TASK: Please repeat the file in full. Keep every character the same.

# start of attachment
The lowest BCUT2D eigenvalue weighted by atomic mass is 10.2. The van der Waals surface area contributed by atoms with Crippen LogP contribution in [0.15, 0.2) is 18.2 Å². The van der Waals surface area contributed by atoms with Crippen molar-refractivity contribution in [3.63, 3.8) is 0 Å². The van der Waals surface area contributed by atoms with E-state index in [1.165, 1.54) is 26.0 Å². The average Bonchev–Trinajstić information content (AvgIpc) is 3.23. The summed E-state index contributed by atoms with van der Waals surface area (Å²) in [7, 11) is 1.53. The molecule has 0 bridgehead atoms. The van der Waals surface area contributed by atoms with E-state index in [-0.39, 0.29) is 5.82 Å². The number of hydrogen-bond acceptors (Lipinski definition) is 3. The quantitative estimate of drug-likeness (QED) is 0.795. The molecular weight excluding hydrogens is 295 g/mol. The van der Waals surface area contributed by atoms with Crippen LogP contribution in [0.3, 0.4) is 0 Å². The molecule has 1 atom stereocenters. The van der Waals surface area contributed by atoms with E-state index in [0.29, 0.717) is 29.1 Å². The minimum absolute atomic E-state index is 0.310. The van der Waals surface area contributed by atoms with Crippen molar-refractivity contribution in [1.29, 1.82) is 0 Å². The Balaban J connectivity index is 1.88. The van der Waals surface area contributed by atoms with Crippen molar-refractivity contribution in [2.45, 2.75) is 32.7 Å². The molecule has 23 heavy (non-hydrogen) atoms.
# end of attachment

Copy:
The lowest BCUT2D eigenvalue weighted by atomic mass is 10.2. The van der Waals surface area contributed by atoms with Crippen LogP contribution in [0.15, 0.2) is 18.2 Å². The van der Waals surface area contributed by atoms with Crippen molar-refractivity contribution in [3.63, 3.8) is 0 Å². The van der Waals surface area contributed by atoms with E-state index in [1.165, 1.54) is 26.0 Å². The average Bonchev–Trinajstić information content (AvgIpc) is 3.23. The summed E-state index contributed by atoms with van der Waals surface area (Å²) in [7, 11) is 1.53. The molecule has 0 bridgehead atoms. The van der Waals surface area contributed by atoms with E-state index in [-0.39, 0.29) is 5.82 Å². The number of hydrogen-bond acceptors (Lipinski definition) is 3. The quantitative estimate of drug-likeness (QED) is 0.795. The molecular weight excluding hydrogens is 295 g/mol. The van der Waals surface area contributed by atoms with Crippen LogP contribution in [0.3, 0.4) is 0 Å². The molecule has 1 atom stereocenters. The van der Waals surface area contributed by atoms with E-state index in [0.29, 0.717) is 29.1 Å². The minimum absolute atomic E-state index is 0.310. The van der Waals surface area contributed by atoms with Crippen molar-refractivity contribution in [1.29, 1.82) is 0 Å². The Balaban J connectivity index is 1.88. The van der Waals surface area contributed by atoms with Crippen molar-refractivity contribution in [2.45, 2.75) is 32.7 Å². The molecule has 23 heavy (non-hydrogen) atoms.